"The point of my post was that I think the [MySQL data warehouse] market is smaller than these [IDC] numbers indicate. Sure, there are a lot of MySQL deployments, but that's because it's free. The number of people actually paying for the MySQL Enterprise Edition is far less, but those are probably the people who'd be willing to pay for a solution like Kickfire's. Furthermore, […] a lot of people who use MySQL for warehousing are using sharded MySQL, which is nontrivial (or at least not cheap) to port to non-shared-nothing solutions like Kickfire and Infobright. Finally, the amount of data that corporations are keeping around is increasing rapidly, and the size of data warehouses are doubling faster than Moore's law. So even if most warehouses today are pretty small, this might not be the case in the future. I'm a strong believer that MPP shared-nothing parallel solutions are the right answer for the mass market of tomorrow. Anyway, the bottom line is that I'm openly wondering if the market is actually much smaller than the IDC numbers would seem to suggest. But obviously, if Kickfire, Infobright, or Calpont achieves a large amount of success without changing their market strategy, I'll be proven incorrect."

I think the above paragraph lists two of the three most probable reasons why Kickfire seems to have failed:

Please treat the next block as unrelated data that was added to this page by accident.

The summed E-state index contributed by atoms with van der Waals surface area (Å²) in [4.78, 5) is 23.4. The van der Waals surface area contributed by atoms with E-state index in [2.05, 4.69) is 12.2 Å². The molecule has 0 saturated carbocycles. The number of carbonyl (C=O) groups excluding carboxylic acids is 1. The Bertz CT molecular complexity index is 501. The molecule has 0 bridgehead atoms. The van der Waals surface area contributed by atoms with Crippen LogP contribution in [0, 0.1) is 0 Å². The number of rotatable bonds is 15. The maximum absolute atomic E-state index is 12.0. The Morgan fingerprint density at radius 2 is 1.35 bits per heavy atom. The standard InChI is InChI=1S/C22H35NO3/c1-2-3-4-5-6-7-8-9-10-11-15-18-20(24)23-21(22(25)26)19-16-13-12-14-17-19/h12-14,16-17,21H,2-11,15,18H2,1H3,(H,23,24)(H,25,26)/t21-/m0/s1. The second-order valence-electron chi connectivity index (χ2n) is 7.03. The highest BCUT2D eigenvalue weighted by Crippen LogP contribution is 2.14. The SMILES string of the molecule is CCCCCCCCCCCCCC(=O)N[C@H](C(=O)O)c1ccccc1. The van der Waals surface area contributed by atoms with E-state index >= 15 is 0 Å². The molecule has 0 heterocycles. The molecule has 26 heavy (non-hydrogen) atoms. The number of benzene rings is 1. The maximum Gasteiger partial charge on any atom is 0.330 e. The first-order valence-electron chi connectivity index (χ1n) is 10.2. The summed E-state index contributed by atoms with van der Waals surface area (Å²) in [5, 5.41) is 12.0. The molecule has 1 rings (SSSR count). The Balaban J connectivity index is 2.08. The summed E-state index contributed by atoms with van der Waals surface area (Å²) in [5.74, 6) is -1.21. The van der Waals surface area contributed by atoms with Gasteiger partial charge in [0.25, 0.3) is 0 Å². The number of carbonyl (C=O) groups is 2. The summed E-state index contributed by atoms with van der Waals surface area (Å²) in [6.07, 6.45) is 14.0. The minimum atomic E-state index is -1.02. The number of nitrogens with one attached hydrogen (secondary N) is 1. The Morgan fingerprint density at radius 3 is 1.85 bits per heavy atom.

(1) Building a propriety database stack of hardware and software around a MySQL codebase that attributes much of its success to being open and free is a poor cultural match.

(2) Trying to make it in the "Big Data Era" without a scalable MPP product is a recipe for disaster. It is well known that over 95% of data warehouses are smaller than 5TB, and that MPP is not strictly necessary for less than 5TB, so it is easy to get into the trap of Kickfire’s thinking that the mass market is addressable without building a MPP product. However, businesses are looking forward, and seeing much more data in their future (whether this is wishful or realistic thinking is entirely irrelevant), and can often be reluctant to select a product with known scalability limits.